The difference between formal and informal English is not a difference between correct and incorrect, but a difference of what is known as register. A register is a variety of language related to a particular subject matter or area of activity, a set of words and expressions as well as syntactical features that may be said to characterise that specific area of language.
There are many registers: technical, academic, mathematical, scientific, etc. Very broadly speaking, we can also speak of a “formal” and “informal” register in English. In writing academic reports and the like, it would be normal to draw most of the vocabulary and expressions from the formal register, and few, if any, from the informal. This entails avoiding colloquial (everyday) or slang expressions in your writing assignments.
The question of register is far more complicated than indicated here; for example, there are many degrees of formality and informality. However, below are listed a few examples which may be of practical assistance.
Active and Passive voice
(i) Our technician repaired the fault on 12th June. Now it’s your turn to pay us.
(f) Although the fault was repaired on 12th June, payment for this intervention has still not been received.
Phrasal verbs and Latina
(i) The company laid him off because he didn't work much.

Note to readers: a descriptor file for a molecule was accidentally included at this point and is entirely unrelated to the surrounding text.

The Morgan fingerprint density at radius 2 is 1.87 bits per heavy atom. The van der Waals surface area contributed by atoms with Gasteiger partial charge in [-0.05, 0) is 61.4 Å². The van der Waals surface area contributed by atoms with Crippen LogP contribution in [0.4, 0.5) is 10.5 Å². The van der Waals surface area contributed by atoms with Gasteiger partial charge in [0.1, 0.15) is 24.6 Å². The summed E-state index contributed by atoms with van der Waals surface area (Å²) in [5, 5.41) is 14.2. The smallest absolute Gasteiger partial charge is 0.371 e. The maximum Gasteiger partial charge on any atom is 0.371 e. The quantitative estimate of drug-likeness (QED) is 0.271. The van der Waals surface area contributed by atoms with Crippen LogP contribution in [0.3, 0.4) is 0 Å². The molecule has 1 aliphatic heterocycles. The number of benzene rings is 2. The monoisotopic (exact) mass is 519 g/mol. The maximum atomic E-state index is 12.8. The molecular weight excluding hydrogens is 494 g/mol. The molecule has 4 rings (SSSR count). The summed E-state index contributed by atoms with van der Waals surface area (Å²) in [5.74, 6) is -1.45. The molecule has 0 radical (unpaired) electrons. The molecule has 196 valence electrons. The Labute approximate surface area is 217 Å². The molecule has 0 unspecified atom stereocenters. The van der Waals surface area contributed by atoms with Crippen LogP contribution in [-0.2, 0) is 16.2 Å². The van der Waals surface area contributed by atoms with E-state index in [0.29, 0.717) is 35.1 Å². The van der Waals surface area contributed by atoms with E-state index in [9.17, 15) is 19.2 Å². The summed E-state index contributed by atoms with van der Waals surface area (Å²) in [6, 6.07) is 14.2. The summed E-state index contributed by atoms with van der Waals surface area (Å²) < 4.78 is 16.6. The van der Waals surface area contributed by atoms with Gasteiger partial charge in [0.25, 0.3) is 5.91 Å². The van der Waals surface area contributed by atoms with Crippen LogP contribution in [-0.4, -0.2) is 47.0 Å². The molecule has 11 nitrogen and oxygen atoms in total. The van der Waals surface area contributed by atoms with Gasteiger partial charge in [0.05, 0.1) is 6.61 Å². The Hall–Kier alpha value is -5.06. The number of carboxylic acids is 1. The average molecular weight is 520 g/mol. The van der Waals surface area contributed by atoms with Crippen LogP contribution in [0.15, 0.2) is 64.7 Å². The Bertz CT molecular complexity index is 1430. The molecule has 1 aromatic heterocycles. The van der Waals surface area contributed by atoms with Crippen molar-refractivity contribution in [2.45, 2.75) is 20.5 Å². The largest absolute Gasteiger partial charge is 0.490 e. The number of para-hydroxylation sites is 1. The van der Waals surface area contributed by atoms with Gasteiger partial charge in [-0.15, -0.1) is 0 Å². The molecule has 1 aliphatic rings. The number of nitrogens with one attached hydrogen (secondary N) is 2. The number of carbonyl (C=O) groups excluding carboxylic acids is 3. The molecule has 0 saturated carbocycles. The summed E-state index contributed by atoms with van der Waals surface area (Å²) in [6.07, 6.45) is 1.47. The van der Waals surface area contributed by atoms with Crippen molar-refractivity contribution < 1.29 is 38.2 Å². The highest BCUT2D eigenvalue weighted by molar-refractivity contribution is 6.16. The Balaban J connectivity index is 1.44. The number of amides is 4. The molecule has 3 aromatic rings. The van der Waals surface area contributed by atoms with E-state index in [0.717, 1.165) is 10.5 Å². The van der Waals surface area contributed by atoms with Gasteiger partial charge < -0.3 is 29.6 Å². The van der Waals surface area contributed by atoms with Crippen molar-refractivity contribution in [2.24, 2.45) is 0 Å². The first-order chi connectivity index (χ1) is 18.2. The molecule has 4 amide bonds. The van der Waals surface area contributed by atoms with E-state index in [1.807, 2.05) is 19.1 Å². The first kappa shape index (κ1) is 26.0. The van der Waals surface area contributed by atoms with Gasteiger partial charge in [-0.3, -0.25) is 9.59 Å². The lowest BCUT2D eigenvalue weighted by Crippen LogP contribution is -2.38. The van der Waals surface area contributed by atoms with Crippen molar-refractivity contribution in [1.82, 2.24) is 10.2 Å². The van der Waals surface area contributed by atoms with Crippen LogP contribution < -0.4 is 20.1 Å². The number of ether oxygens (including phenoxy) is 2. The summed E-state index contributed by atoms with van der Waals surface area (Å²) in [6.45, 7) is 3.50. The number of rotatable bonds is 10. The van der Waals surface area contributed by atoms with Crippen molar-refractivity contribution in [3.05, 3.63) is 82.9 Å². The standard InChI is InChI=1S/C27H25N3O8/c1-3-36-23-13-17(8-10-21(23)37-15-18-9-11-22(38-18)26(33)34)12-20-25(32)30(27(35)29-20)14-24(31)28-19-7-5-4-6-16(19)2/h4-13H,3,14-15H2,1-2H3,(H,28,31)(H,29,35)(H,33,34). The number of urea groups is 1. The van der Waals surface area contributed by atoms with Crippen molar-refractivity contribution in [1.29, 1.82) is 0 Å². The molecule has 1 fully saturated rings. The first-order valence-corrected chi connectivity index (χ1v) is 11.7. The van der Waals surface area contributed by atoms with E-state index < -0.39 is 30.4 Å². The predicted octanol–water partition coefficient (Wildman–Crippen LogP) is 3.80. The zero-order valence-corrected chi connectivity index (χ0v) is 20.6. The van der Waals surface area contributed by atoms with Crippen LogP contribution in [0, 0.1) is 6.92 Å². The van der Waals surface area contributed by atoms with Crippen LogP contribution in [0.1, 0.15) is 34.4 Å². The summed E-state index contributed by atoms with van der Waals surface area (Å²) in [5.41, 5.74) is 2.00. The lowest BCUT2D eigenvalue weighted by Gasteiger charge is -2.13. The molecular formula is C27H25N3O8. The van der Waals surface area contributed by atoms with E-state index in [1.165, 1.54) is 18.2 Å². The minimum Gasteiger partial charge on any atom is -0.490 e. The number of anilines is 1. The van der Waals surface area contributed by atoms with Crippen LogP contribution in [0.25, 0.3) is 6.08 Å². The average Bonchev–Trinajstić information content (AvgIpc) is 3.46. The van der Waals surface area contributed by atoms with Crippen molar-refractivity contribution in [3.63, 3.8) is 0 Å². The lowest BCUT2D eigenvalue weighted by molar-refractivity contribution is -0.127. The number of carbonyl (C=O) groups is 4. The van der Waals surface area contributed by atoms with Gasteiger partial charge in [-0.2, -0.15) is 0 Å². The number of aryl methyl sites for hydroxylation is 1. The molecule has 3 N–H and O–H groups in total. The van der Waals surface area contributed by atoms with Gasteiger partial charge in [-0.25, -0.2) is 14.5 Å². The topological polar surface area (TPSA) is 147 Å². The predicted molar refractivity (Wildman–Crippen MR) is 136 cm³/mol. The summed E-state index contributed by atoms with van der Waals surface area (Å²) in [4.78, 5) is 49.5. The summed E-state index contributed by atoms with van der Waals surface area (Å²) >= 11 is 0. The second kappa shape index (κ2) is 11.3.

(f) His insufficient production conducted to his dismissal.
Direct and Formulaic
(i) I’m sorry but …
(i) I’m happy to say that …
(f) We regret to inform you that …
(f) We have pleasure in announcing that …
Use of Slang
(i) He had to get some money out of a hole in the wall …
(f) He withdrew the amount from an ATM.
Personal form & nominators
(i) If you lose it, then please contact us as soon as possible.
(f) Any loss of this document should be reported immediately …
(i) The bank can’t find the payment you say you’ve made.
(f) Notwithstanding that the payment has been sent the bank fails to acknowledge it.
(i) Anybody or any company.
(f) … any natural person who, and any legal entity which …
(i) If you need any help give us a call.
(f) Should you require any assistance, please feel free to contact us …
Singular & Plural Person
(i) I can help you to solve this problem. Call me!
(f) We can assist in the resolution of this matter. Contact us on our toll-free number.